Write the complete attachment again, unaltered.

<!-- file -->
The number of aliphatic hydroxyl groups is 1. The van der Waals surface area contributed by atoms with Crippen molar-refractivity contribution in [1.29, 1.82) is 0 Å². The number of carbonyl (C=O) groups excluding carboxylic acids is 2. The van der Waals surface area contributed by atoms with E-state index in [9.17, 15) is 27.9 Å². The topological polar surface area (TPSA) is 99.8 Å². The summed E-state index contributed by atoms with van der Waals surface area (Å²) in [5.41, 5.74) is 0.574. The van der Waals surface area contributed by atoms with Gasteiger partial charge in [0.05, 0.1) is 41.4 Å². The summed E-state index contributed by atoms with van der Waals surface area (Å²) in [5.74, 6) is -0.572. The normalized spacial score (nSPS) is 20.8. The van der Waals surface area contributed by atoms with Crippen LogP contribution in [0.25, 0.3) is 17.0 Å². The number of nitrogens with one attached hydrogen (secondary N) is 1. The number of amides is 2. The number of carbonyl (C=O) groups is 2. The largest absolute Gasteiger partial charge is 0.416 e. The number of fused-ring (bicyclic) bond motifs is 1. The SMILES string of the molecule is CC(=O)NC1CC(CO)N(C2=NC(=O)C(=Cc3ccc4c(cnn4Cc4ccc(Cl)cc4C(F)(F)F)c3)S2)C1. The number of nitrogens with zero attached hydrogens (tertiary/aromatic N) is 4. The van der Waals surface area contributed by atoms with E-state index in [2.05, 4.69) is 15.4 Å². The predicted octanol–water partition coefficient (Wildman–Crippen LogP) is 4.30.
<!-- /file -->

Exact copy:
The number of aliphatic hydroxyl groups is 1. The van der Waals surface area contributed by atoms with Crippen molar-refractivity contribution in [1.29, 1.82) is 0 Å². The number of carbonyl (C=O) groups excluding carboxylic acids is 2. The van der Waals surface area contributed by atoms with E-state index in [9.17, 15) is 27.9 Å². The topological polar surface area (TPSA) is 99.8 Å². The summed E-state index contributed by atoms with van der Waals surface area (Å²) in [5.41, 5.74) is 0.574. The van der Waals surface area contributed by atoms with Gasteiger partial charge in [0.05, 0.1) is 41.4 Å². The summed E-state index contributed by atoms with van der Waals surface area (Å²) in [5.74, 6) is -0.572. The normalized spacial score (nSPS) is 20.8. The van der Waals surface area contributed by atoms with Crippen LogP contribution in [0.25, 0.3) is 17.0 Å². The number of nitrogens with one attached hydrogen (secondary N) is 1. The number of amides is 2. The number of carbonyl (C=O) groups is 2. The largest absolute Gasteiger partial charge is 0.416 e. The number of fused-ring (bicyclic) bond motifs is 1. The SMILES string of the molecule is CC(=O)NC1CC(CO)N(C2=NC(=O)C(=Cc3ccc4c(cnn4Cc4ccc(Cl)cc4C(F)(F)F)c3)S2)C1. The number of nitrogens with zero attached hydrogens (tertiary/aromatic N) is 4. The van der Waals surface area contributed by atoms with E-state index in [2.05, 4.69) is 15.4 Å². The predicted octanol–water partition coefficient (Wildman–Crippen LogP) is 4.30.